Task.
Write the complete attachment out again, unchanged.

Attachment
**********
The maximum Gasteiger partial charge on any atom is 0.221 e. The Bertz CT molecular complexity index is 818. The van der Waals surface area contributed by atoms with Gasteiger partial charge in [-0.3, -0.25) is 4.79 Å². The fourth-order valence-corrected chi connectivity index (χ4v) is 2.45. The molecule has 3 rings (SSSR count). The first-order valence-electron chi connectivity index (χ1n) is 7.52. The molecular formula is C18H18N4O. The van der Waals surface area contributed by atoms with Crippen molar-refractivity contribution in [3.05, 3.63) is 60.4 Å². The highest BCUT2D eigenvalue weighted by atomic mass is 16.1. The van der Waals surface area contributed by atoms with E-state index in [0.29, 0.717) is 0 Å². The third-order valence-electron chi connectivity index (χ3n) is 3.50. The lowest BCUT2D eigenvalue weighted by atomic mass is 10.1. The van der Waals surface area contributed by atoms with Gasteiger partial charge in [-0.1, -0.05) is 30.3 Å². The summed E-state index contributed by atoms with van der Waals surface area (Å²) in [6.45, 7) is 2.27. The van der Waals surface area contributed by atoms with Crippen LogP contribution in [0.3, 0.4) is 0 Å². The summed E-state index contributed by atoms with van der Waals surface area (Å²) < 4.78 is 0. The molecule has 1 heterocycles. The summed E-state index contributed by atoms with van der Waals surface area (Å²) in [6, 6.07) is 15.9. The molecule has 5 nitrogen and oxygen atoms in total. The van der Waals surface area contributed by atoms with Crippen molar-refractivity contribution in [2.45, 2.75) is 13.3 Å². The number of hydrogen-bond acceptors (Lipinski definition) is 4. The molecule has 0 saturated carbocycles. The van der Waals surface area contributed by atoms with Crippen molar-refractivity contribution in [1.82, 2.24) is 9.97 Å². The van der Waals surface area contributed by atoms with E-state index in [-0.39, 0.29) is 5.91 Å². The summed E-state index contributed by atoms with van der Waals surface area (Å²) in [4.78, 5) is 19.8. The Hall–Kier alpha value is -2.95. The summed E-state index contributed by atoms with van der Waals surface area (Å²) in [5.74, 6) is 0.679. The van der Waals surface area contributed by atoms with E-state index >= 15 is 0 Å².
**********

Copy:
The maximum Gasteiger partial charge on any atom is 0.221 e. The Bertz CT molecular complexity index is 818. The van der Waals surface area contributed by atoms with Gasteiger partial charge in [-0.3, -0.25) is 4.79 Å². The fourth-order valence-corrected chi connectivity index (χ4v) is 2.45. The molecule has 3 rings (SSSR count). The first-order valence-electron chi connectivity index (χ1n) is 7.52. The molecular formula is C18H18N4O. The van der Waals surface area contributed by atoms with Crippen molar-refractivity contribution in [3.05, 3.63) is 60.4 Å². The highest BCUT2D eigenvalue weighted by atomic mass is 16.1. The van der Waals surface area contributed by atoms with E-state index in [0.29, 0.717) is 0 Å². The third-order valence-electron chi connectivity index (χ3n) is 3.50. The lowest BCUT2D eigenvalue weighted by atomic mass is 10.1. The van der Waals surface area contributed by atoms with Gasteiger partial charge in [-0.1, -0.05) is 30.3 Å². The summed E-state index contributed by atoms with van der Waals surface area (Å²) in [6.45, 7) is 2.27. The van der Waals surface area contributed by atoms with Crippen LogP contribution in [0.3, 0.4) is 0 Å². The summed E-state index contributed by atoms with van der Waals surface area (Å²) < 4.78 is 0. The molecule has 1 heterocycles. The summed E-state index contributed by atoms with van der Waals surface area (Å²) in [6, 6.07) is 15.9. The molecule has 5 nitrogen and oxygen atoms in total. The van der Waals surface area contributed by atoms with Crippen molar-refractivity contribution in [2.45, 2.75) is 13.3 Å². The number of hydrogen-bond acceptors (Lipinski definition) is 4. The molecule has 0 saturated carbocycles. The van der Waals surface area contributed by atoms with Crippen molar-refractivity contribution in [1.82, 2.24) is 9.97 Å². The van der Waals surface area contributed by atoms with E-state index in [-0.39, 0.29) is 5.91 Å². The summed E-state index contributed by atoms with van der Waals surface area (Å²) in [4.78, 5) is 19.8. The Hall–Kier alpha value is -2.95. The summed E-state index contributed by atoms with van der Waals surface area (Å²) in [5.74, 6) is 0.679. The van der Waals surface area contributed by atoms with E-state index >= 15 is 0 Å².